Placing the bag with her new crystal protectively behind her back, Marin fought not to back away from her aunt. The look in Lindal’s eyes told her plainly, that she had pushed too far. Any sign of weakness would light a match to these attacks. “Tricks. Nothing but tricks. Your mind is just too weak to figure them out.”
Marin ground her teeth together and avoided her aunt’s eyes. Feeling her hands tighten around her gift bag, her eyes sought out the parking lot for anything to distract Lindal. Marin needed something for both of them to focus on, so that she could get her impotent rage under control. Getting defensive never helped. The woman looked weak and innocent, but ruled their home with an iron fist, and razor sharp words.
Instead of continuing to explaining all the reasons that Marin had screwed up, Lindal stiffly turned and walked into the parking lot. Apparently her aunt planned to wait for a private moment, in order to vent the rest of her displeasure. And vent she would. Lindal’s stiff movements, and flushed complexion, warned Marin that the conversation coming her way would be one of the worst.
Marin didn’t need the lecture repeated. She had it memorized. Rocks and stones are just that. Real magic didn’t exist. She needed to stay at home, safe, except for work. Blah … blah … blah. But Marin wanted more information. How did ordinary people put thoughts inside someone else’s mind? How did her co-worker’s little boy manage to move objects out of her reach, when Marin wasn’t looking?
Not knowing what else to do, Marin followed Lindal into the parking lot. Lindal would be in a snit for days.
Marin still couldn’t contain the occasional squeal, though she attempted to keep them as quiet as possible. She needed to get her happiness under control.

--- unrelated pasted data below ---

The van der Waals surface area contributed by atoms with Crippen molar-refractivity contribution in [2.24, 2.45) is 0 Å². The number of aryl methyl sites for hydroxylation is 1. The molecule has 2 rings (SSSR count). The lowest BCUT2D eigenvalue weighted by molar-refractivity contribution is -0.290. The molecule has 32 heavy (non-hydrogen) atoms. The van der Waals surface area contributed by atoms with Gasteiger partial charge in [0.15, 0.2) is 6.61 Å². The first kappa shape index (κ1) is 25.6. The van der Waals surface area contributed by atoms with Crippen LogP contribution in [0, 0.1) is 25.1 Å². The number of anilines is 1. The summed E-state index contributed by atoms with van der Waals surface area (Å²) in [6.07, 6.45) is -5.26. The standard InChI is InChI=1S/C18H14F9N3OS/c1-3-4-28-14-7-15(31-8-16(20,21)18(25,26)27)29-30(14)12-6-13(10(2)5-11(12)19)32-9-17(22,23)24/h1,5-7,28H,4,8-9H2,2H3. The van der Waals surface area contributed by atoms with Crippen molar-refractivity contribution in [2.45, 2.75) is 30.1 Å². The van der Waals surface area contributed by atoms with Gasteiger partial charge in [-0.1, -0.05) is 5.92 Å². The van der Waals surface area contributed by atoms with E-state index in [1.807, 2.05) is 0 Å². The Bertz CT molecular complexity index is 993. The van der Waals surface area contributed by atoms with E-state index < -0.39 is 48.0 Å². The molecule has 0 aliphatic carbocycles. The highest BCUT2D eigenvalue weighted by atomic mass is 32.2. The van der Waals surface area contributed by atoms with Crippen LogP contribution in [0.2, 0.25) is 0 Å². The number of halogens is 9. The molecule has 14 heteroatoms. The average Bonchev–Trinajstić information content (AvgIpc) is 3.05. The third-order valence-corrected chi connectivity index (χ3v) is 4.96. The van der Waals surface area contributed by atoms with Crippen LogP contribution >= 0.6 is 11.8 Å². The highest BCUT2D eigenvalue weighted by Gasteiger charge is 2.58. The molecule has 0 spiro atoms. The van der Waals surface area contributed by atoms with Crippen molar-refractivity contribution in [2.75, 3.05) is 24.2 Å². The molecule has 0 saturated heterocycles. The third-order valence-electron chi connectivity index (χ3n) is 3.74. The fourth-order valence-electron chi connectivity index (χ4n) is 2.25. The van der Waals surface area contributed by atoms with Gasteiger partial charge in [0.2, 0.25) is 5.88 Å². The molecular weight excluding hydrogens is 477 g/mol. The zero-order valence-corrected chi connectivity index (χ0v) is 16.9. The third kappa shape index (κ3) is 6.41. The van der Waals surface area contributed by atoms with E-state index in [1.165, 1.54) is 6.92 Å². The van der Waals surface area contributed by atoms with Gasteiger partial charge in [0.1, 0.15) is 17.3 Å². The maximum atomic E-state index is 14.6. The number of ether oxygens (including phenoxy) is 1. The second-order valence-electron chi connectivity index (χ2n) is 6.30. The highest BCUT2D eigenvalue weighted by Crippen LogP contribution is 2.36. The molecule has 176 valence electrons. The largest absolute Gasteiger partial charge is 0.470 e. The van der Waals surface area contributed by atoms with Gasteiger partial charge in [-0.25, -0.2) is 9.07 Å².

Luckily, Marin had the entire length of the parking lot, to calm herself down. The lot seemed to have more cars than the entire area of Ashland, Kentucky had residents. Crystal Sights had managed to expand on the word grand in Grand Opening. Marin didn’t relish Lindal’s anger, but still thought that today had turned out better than she could have hoped. Smiling, she glanced around, as she walked behind her aunt, taking in the different types of shoppers.
Marin watched as three little old ladies, climbed out of a bight yellow caddie, their hair ranging from hooker red to bonnet blue. She saw a younger man pulling his reluctant girlfriend – or possibly wife – from the cab of their truck, her very pregnant belly leading the way. The woman was shaking her head, pointing to the insane number of people, still lining up to enter the store. Marin tried to stop herself from bouncing with every step, not wanting Lindal to see her happiness. This was the closet she had ever come, to attending one of the home town events, thrown every spring. Festivals that would only become larger, when summer finally arrived.
Across the street, by the river, Marin could even see the rides and concession stands, being mobbed by crowds of yet more tri-state citizens. So many different types of people rushing around, laughter in their eyes. Even the pregnant woman had managed a smile, once she made it out of the truck and into the man’s arms.
Every squeak of excitement, that Marin neglected to contain, received a reprimanding glare from Lindal. But Marin was too hopeful, to allow Lindal’s mood to kill her happiness completely. Claudette – the store owner – had called the stone a Maturation Crystal. Marin’s fingers still tingled from when she had touched the crystal earlier, giving her hope for her Transition Birthday. Everyone went through their twenty-first birthday hoping that they would have better control of their enhanced senses. Even if her birthday came and went without an improvement, the crystal marked Marin’s first independent action.